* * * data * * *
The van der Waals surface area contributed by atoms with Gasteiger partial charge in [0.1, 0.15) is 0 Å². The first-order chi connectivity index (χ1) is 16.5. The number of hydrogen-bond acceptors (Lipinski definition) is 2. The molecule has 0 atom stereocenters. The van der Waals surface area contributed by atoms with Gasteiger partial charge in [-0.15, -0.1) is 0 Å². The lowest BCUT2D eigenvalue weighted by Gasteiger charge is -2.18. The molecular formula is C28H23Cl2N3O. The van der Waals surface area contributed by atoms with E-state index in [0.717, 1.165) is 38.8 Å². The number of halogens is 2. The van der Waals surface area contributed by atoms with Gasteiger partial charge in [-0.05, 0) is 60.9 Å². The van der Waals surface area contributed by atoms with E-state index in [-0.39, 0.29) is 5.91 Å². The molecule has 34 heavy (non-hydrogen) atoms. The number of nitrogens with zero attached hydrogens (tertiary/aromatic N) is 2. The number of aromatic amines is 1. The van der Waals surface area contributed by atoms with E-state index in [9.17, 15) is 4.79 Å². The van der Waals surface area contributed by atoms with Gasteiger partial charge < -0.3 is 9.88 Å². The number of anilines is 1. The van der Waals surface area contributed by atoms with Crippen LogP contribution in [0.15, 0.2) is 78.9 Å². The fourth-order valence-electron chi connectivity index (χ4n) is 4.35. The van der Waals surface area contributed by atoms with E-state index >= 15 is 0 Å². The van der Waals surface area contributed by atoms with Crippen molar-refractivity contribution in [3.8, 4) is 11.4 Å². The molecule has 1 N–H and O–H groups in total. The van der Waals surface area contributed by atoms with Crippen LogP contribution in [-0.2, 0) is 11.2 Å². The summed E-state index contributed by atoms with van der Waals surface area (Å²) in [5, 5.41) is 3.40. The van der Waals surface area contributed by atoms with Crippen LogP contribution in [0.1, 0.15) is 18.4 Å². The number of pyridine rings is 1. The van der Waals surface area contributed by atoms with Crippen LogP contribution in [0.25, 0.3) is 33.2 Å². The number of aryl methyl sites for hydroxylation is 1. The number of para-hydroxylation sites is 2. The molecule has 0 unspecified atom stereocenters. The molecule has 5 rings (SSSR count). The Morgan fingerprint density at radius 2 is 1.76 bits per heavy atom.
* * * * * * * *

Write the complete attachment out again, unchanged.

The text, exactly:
The van der Waals surface area contributed by atoms with Gasteiger partial charge in [0.1, 0.15) is 0 Å². The first-order chi connectivity index (χ1) is 16.5. The number of hydrogen-bond acceptors (Lipinski definition) is 2. The molecule has 0 atom stereocenters. The van der Waals surface area contributed by atoms with Gasteiger partial charge in [-0.15, -0.1) is 0 Å². The lowest BCUT2D eigenvalue weighted by Gasteiger charge is -2.18. The molecular formula is C28H23Cl2N3O. The van der Waals surface area contributed by atoms with E-state index in [0.717, 1.165) is 38.8 Å². The number of halogens is 2. The van der Waals surface area contributed by atoms with Gasteiger partial charge in [-0.05, 0) is 60.9 Å². The van der Waals surface area contributed by atoms with E-state index in [-0.39, 0.29) is 5.91 Å². The molecule has 34 heavy (non-hydrogen) atoms. The number of nitrogens with zero attached hydrogens (tertiary/aromatic N) is 2. The number of aromatic amines is 1. The van der Waals surface area contributed by atoms with E-state index in [9.17, 15) is 4.79 Å². The van der Waals surface area contributed by atoms with Gasteiger partial charge < -0.3 is 9.88 Å². The number of anilines is 1. The van der Waals surface area contributed by atoms with Crippen LogP contribution in [0.15, 0.2) is 78.9 Å². The fourth-order valence-electron chi connectivity index (χ4n) is 4.35. The van der Waals surface area contributed by atoms with E-state index >= 15 is 0 Å². The van der Waals surface area contributed by atoms with Crippen molar-refractivity contribution in [3.8, 4) is 11.4 Å². The molecule has 1 N–H and O–H groups in total. The van der Waals surface area contributed by atoms with Crippen LogP contribution in [-0.2, 0) is 11.2 Å². The summed E-state index contributed by atoms with van der Waals surface area (Å²) in [5, 5.41) is 3.40. The van der Waals surface area contributed by atoms with Crippen LogP contribution in [0.1, 0.15) is 18.4 Å². The number of pyridine rings is 1. The van der Waals surface area contributed by atoms with Crippen LogP contribution in [0.25, 0.3) is 33.2 Å². The number of aryl methyl sites for hydroxylation is 1. The number of para-hydroxylation sites is 2. The molecule has 0 unspecified atom stereocenters. The molecule has 5 rings (SSSR count). The Morgan fingerprint density at radius 2 is 1.76 bits per heavy atom.